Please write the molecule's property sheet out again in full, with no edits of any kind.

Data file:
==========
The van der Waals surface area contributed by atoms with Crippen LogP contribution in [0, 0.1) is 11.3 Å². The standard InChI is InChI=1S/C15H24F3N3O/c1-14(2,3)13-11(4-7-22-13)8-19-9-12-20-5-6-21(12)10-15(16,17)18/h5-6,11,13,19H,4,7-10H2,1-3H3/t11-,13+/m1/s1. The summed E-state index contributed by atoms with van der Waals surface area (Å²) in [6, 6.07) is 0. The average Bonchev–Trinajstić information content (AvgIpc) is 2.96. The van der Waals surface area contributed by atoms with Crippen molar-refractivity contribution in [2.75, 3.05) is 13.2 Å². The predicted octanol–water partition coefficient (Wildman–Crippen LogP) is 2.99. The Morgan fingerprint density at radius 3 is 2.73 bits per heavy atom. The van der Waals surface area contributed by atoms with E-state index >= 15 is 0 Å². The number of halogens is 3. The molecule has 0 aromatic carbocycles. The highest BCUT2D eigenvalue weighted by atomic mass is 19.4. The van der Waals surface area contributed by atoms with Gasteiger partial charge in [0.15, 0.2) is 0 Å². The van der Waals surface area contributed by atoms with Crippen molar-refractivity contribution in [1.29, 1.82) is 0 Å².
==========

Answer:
The van der Waals surface area contributed by atoms with Crippen LogP contribution in [0, 0.1) is 11.3 Å². The standard InChI is InChI=1S/C15H24F3N3O/c1-14(2,3)13-11(4-7-22-13)8-19-9-12-20-5-6-21(12)10-15(16,17)18/h5-6,11,13,19H,4,7-10H2,1-3H3/t11-,13+/m1/s1. The summed E-state index contributed by atoms with van der Waals surface area (Å²) in [6, 6.07) is 0. The average Bonchev–Trinajstić information content (AvgIpc) is 2.96. The van der Waals surface area contributed by atoms with Crippen molar-refractivity contribution in [2.75, 3.05) is 13.2 Å². The predicted octanol–water partition coefficient (Wildman–Crippen LogP) is 2.99. The Morgan fingerprint density at radius 3 is 2.73 bits per heavy atom. The van der Waals surface area contributed by atoms with E-state index >= 15 is 0 Å². The number of halogens is 3. The molecule has 0 aromatic carbocycles. The highest BCUT2D eigenvalue weighted by atomic mass is 19.4. The van der Waals surface area contributed by atoms with Gasteiger partial charge in [0.15, 0.2) is 0 Å². The van der Waals surface area contributed by atoms with Crippen molar-refractivity contribution in [1.29, 1.82) is 0 Å².